Mallory Ortberg, aka Dear Prudence, is online weekly to chat live with readers. An edited transcript of the chat is below. (Sign up below to get Dear Prudence delivered to your inbox each week. Read Prudie’s Slate columns here. Send questions to Prudence at email@example.com
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Q. My 8-year-old asked me “What is sex?”: I am a very open and honest parent with my inquisitive 8-year-old daughter. We can sometimes have lengthy discussions on a wide range of topics. I try to answer as honestly as possible—within reason, of course, depending on whether it’s appropriate for her to know something just yet.
However, I just can’t seem to come up with an appropriate response to: “What is sex?” She has asked twice now. I freeze up and tell her we’ll talk about it when I have time to explain it properly. She already knows something about it, though—when we went to the zoo this summer and saw two bears playing closely with one another, she exclaimed (with about 20 other people around), “Are they having sex?!” (It was like the needle on a record screeched to a halt at a party, and everyone turned their heads to see what little kid just yelled that out. So unbelievably embarrassing!)
I’m just hoping there is a book that is appropriate for kids her age and covers topics like puberty and sex in a healthy and informative way. I don’t want to keep skirting around the issue when she’s honestly just curious.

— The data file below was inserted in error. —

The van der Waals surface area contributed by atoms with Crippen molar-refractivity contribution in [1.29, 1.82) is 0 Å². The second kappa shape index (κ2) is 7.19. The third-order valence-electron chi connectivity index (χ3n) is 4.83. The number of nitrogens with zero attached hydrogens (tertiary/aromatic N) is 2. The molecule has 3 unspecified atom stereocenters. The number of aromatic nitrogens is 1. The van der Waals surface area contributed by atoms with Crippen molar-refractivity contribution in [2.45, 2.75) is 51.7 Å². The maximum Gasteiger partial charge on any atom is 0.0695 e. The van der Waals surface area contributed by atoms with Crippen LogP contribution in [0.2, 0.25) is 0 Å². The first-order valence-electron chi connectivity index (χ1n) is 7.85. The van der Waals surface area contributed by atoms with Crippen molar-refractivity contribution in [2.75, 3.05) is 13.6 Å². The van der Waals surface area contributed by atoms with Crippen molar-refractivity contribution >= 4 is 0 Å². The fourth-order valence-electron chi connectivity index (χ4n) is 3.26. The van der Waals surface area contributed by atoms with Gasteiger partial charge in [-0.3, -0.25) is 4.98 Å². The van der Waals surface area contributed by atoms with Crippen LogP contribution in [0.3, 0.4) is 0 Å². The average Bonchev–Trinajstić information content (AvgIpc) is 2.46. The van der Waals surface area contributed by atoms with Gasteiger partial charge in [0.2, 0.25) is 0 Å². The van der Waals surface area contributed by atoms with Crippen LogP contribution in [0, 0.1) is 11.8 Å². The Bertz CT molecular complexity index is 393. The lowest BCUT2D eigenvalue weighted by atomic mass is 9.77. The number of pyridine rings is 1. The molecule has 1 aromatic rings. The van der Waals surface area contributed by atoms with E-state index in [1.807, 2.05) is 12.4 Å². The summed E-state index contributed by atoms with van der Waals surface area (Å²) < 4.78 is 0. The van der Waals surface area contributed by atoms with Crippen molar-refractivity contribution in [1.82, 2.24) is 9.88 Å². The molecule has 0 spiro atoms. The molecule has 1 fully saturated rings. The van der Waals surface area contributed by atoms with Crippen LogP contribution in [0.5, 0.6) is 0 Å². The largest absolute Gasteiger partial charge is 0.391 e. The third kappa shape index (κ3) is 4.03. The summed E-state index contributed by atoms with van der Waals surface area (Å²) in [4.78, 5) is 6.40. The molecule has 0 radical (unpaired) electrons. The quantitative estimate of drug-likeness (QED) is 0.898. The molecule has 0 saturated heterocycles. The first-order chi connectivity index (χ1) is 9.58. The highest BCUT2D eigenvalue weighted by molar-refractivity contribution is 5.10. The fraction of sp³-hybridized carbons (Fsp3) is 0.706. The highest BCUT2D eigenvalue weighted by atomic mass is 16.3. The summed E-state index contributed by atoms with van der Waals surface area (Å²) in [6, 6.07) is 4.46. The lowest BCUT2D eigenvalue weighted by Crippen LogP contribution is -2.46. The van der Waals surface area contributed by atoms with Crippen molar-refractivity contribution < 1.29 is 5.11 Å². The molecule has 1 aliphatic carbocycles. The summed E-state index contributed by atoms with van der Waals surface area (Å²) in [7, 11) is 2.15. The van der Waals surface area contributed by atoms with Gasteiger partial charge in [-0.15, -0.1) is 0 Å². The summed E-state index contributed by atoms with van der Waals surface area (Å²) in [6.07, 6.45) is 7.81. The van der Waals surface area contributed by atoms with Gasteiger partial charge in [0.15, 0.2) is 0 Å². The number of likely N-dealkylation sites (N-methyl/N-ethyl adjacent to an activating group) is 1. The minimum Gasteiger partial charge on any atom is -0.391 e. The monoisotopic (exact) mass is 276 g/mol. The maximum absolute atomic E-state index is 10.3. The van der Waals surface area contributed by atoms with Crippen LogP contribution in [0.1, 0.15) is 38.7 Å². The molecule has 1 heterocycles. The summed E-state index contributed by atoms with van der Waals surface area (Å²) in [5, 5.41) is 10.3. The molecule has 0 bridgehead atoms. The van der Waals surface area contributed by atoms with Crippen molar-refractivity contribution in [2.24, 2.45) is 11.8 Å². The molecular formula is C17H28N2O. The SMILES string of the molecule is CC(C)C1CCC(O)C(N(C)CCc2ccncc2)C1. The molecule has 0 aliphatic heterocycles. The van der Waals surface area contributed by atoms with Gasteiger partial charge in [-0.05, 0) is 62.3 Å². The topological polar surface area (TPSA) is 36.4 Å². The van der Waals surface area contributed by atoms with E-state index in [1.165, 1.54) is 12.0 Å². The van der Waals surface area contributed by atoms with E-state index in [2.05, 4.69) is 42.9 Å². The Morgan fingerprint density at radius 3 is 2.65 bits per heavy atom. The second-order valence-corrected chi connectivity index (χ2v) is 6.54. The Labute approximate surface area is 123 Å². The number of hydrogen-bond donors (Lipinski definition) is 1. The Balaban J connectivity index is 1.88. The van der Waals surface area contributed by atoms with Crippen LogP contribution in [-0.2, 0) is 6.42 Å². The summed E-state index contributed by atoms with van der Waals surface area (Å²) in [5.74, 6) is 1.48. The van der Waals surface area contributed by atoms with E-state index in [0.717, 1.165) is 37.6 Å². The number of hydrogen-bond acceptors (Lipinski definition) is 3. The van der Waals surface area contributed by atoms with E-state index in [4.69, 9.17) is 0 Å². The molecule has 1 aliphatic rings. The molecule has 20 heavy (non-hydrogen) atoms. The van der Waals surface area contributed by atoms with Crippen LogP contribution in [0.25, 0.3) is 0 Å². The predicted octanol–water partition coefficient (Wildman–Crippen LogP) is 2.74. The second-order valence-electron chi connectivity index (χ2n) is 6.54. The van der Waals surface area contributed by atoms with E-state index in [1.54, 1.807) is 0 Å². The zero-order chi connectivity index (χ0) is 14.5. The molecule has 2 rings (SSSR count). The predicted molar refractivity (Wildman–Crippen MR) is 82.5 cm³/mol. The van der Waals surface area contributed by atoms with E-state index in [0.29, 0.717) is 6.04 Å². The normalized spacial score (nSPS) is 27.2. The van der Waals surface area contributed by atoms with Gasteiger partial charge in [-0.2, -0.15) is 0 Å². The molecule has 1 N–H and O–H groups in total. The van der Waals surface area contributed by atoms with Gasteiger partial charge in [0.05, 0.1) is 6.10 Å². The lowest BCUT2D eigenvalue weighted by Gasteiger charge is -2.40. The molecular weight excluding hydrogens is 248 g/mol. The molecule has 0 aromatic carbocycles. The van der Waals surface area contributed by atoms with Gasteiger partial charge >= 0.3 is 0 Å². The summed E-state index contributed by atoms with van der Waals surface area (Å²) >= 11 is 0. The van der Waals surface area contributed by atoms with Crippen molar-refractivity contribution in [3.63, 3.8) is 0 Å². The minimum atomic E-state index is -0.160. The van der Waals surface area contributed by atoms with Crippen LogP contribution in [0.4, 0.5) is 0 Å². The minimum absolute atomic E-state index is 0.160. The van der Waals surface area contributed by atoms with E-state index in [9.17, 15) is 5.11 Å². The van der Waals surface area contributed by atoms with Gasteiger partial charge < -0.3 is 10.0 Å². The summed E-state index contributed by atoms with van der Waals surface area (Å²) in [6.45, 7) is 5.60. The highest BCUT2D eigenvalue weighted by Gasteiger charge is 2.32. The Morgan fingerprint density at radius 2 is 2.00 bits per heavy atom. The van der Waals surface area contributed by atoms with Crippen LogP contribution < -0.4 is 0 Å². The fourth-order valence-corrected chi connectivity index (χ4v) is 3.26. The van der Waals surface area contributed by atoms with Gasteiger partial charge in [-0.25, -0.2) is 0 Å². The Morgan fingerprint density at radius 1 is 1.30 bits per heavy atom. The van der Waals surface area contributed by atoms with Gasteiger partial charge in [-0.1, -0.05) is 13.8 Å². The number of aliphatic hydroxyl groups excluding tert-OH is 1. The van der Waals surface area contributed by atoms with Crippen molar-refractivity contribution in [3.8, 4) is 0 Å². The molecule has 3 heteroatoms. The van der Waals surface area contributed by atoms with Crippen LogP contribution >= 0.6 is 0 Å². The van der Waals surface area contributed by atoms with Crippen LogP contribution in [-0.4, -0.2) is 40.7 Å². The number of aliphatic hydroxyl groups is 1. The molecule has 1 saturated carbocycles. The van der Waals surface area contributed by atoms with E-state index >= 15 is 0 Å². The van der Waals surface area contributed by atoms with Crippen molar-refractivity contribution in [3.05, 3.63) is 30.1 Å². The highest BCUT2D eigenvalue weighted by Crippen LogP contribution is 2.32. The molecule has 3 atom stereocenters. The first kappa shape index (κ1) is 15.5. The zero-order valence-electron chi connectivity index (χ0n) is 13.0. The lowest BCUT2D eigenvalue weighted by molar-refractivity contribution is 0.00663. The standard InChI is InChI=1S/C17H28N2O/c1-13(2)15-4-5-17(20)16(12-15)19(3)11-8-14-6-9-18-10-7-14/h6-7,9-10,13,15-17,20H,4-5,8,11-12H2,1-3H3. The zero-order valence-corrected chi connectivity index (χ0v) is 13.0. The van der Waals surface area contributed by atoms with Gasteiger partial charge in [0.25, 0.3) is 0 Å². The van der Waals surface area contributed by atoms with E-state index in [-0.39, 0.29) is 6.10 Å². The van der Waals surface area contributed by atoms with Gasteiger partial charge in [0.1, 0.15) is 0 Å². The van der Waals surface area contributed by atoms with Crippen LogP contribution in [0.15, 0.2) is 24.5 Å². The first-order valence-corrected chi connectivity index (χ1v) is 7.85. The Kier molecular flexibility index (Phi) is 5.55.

A: Tell your kid what sex is! If anyone has any books they’ve found particularly helpful, please feel free to share them in the comments, but yes, your daughter is repeatedly asking you what sex is, so it’s a pretty big sign that you should start, you know, telling her what sex is. That doesn’t mean you hand her a book and say, “Read this and let’s never speak of this again!” The book may be a great supplement, but it’s not a replacement for a conversation with you. (Also, that zoo story is going to be such great embarrassment material in about 10 years. Please enjoy telling that story to any friends she brings home from college.)
Q. Toilet seats: Can you issue a ruling on this? I’m a man. When I use a gender-neutral bathroom to pee, I put the toilet lid down when I’m done. But when there’s no lid, I still put the seat down so if the next person to use the bathroom is a woman (or a man who will be sitting), the seat will already be down and they won’t have to handle the seat. I think men tend to be the ones who make the seats gross in the first place so we should be the ones saddled with this mildest of burdens to occasionally touch toilet seats. But am I encouraging lazy men after me to just pee on the seat, making the whole bathroom less hygienic? This turned into a whole thing when I brought it up with friends.
A: You are not responsible for the laziness of other men, or the women who hover, or anyone who leaves toilet paper on the floor or fails to flush, or any other combination of bad bathroom behavior. You are being perfectly polite, but don’t overthink it or try to persuade your group of friends to come ’round to your way of doing things.